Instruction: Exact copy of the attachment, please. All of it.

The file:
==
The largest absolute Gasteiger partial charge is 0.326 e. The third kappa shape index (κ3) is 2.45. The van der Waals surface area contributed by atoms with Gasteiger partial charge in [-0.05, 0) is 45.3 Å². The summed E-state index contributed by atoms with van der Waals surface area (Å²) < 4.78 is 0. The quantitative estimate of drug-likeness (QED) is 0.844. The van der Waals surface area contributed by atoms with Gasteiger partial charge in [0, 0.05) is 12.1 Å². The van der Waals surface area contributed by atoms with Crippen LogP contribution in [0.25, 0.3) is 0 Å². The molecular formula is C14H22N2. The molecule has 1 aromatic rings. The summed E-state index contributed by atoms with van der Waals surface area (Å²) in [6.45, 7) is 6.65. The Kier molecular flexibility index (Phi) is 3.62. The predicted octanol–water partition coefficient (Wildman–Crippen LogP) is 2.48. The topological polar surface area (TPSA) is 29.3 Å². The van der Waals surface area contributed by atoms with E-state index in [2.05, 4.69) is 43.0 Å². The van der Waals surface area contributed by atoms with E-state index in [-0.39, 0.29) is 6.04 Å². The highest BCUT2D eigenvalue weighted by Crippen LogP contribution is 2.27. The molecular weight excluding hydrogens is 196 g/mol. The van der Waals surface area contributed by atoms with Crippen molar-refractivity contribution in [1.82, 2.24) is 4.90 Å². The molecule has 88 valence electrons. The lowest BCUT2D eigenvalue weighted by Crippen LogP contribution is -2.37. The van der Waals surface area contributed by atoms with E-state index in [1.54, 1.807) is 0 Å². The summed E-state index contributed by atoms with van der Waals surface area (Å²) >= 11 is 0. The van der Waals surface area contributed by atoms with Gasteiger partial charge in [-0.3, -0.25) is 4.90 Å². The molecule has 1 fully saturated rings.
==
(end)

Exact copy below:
The largest absolute Gasteiger partial charge is 0.326 e. The third kappa shape index (κ3) is 2.45. The van der Waals surface area contributed by atoms with Gasteiger partial charge in [-0.05, 0) is 45.3 Å². The summed E-state index contributed by atoms with van der Waals surface area (Å²) < 4.78 is 0. The quantitative estimate of drug-likeness (QED) is 0.844. The van der Waals surface area contributed by atoms with Gasteiger partial charge in [0, 0.05) is 12.1 Å². The van der Waals surface area contributed by atoms with Crippen LogP contribution in [0.25, 0.3) is 0 Å². The molecular formula is C14H22N2. The molecule has 1 aromatic rings. The summed E-state index contributed by atoms with van der Waals surface area (Å²) in [6.45, 7) is 6.65. The Kier molecular flexibility index (Phi) is 3.62. The predicted octanol–water partition coefficient (Wildman–Crippen LogP) is 2.48. The topological polar surface area (TPSA) is 29.3 Å². The van der Waals surface area contributed by atoms with E-state index in [2.05, 4.69) is 43.0 Å². The van der Waals surface area contributed by atoms with E-state index in [-0.39, 0.29) is 6.04 Å². The highest BCUT2D eigenvalue weighted by Crippen LogP contribution is 2.27. The molecular weight excluding hydrogens is 196 g/mol. The van der Waals surface area contributed by atoms with Crippen molar-refractivity contribution in [1.82, 2.24) is 4.90 Å². The molecule has 88 valence electrons. The lowest BCUT2D eigenvalue weighted by Crippen LogP contribution is -2.37. The van der Waals surface area contributed by atoms with E-state index in [1.54, 1.807) is 0 Å². The summed E-state index contributed by atoms with van der Waals surface area (Å²) >= 11 is 0. The van der Waals surface area contributed by atoms with Gasteiger partial charge in [-0.3, -0.25) is 4.90 Å². The molecule has 1 fully saturated rings.